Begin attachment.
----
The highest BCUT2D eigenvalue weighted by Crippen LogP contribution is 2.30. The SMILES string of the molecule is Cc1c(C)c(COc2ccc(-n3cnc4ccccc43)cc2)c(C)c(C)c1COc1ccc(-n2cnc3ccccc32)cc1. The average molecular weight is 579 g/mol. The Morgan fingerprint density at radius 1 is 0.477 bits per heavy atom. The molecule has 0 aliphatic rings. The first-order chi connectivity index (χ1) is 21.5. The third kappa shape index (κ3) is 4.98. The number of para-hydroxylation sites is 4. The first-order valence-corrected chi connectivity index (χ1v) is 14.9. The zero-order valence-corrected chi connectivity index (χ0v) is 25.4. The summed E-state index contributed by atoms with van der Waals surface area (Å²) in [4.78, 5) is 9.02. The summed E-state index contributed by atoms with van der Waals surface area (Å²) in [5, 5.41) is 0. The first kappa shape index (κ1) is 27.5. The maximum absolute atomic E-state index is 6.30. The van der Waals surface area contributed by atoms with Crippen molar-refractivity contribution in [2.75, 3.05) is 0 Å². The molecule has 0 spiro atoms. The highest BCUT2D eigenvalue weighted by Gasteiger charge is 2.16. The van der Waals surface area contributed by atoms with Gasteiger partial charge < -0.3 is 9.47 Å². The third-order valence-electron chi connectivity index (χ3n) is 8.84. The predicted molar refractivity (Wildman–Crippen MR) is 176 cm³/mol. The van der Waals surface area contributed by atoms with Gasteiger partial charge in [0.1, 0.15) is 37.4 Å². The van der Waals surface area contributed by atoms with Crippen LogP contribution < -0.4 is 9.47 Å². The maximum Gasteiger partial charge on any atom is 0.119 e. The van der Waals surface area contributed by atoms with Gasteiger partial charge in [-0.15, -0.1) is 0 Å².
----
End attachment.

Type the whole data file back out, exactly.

The highest BCUT2D eigenvalue weighted by Crippen LogP contribution is 2.30. The SMILES string of the molecule is Cc1c(C)c(COc2ccc(-n3cnc4ccccc43)cc2)c(C)c(C)c1COc1ccc(-n2cnc3ccccc32)cc1. The average molecular weight is 579 g/mol. The Morgan fingerprint density at radius 1 is 0.477 bits per heavy atom. The molecule has 0 aliphatic rings. The first-order chi connectivity index (χ1) is 21.5. The third kappa shape index (κ3) is 4.98. The number of para-hydroxylation sites is 4. The first-order valence-corrected chi connectivity index (χ1v) is 14.9. The zero-order valence-corrected chi connectivity index (χ0v) is 25.4. The summed E-state index contributed by atoms with van der Waals surface area (Å²) in [4.78, 5) is 9.02. The summed E-state index contributed by atoms with van der Waals surface area (Å²) in [5, 5.41) is 0. The first kappa shape index (κ1) is 27.5. The maximum absolute atomic E-state index is 6.30. The van der Waals surface area contributed by atoms with Crippen molar-refractivity contribution in [2.75, 3.05) is 0 Å². The molecule has 0 spiro atoms. The highest BCUT2D eigenvalue weighted by Gasteiger charge is 2.16. The van der Waals surface area contributed by atoms with Gasteiger partial charge < -0.3 is 9.47 Å². The third-order valence-electron chi connectivity index (χ3n) is 8.84. The predicted molar refractivity (Wildman–Crippen MR) is 176 cm³/mol. The van der Waals surface area contributed by atoms with Gasteiger partial charge in [0.1, 0.15) is 37.4 Å². The van der Waals surface area contributed by atoms with Crippen LogP contribution < -0.4 is 9.47 Å². The maximum Gasteiger partial charge on any atom is 0.119 e. The van der Waals surface area contributed by atoms with Gasteiger partial charge in [-0.15, -0.1) is 0 Å².